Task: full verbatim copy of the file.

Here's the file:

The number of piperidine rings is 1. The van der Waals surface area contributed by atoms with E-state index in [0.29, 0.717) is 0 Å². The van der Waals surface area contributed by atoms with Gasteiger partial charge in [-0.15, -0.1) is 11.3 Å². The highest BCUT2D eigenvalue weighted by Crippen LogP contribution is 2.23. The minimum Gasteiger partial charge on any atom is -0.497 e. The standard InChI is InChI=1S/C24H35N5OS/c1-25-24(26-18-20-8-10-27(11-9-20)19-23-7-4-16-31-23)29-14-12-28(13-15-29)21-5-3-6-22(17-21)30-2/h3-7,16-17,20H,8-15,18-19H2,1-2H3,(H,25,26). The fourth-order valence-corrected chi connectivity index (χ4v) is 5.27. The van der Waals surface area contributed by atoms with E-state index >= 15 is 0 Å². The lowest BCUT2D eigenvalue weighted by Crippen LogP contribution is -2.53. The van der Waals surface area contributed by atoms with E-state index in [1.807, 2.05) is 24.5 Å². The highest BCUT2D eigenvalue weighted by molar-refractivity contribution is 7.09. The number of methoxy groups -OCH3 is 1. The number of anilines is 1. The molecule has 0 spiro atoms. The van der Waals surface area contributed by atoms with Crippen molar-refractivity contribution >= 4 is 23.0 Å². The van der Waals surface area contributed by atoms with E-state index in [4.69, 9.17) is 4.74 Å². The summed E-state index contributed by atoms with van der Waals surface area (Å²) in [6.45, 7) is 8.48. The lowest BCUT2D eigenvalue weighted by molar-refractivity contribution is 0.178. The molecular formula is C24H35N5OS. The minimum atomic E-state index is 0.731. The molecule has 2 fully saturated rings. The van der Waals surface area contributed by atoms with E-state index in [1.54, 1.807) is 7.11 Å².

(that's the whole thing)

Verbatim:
The number of piperidine rings is 1. The van der Waals surface area contributed by atoms with E-state index in [0.29, 0.717) is 0 Å². The van der Waals surface area contributed by atoms with Gasteiger partial charge in [-0.15, -0.1) is 11.3 Å². The highest BCUT2D eigenvalue weighted by Crippen LogP contribution is 2.23. The minimum Gasteiger partial charge on any atom is -0.497 e. The standard InChI is InChI=1S/C24H35N5OS/c1-25-24(26-18-20-8-10-27(11-9-20)19-23-7-4-16-31-23)29-14-12-28(13-15-29)21-5-3-6-22(17-21)30-2/h3-7,16-17,20H,8-15,18-19H2,1-2H3,(H,25,26). The fourth-order valence-corrected chi connectivity index (χ4v) is 5.27. The van der Waals surface area contributed by atoms with E-state index >= 15 is 0 Å². The lowest BCUT2D eigenvalue weighted by Crippen LogP contribution is -2.53. The van der Waals surface area contributed by atoms with E-state index in [1.807, 2.05) is 24.5 Å². The highest BCUT2D eigenvalue weighted by molar-refractivity contribution is 7.09. The number of methoxy groups -OCH3 is 1. The number of anilines is 1. The molecule has 0 spiro atoms. The van der Waals surface area contributed by atoms with Crippen molar-refractivity contribution >= 4 is 23.0 Å². The van der Waals surface area contributed by atoms with E-state index in [4.69, 9.17) is 4.74 Å². The summed E-state index contributed by atoms with van der Waals surface area (Å²) in [6.45, 7) is 8.48. The lowest BCUT2D eigenvalue weighted by molar-refractivity contribution is 0.178. The molecular formula is C24H35N5OS. The minimum atomic E-state index is 0.731. The molecule has 2 fully saturated rings. The van der Waals surface area contributed by atoms with E-state index in [1.54, 1.807) is 7.11 Å².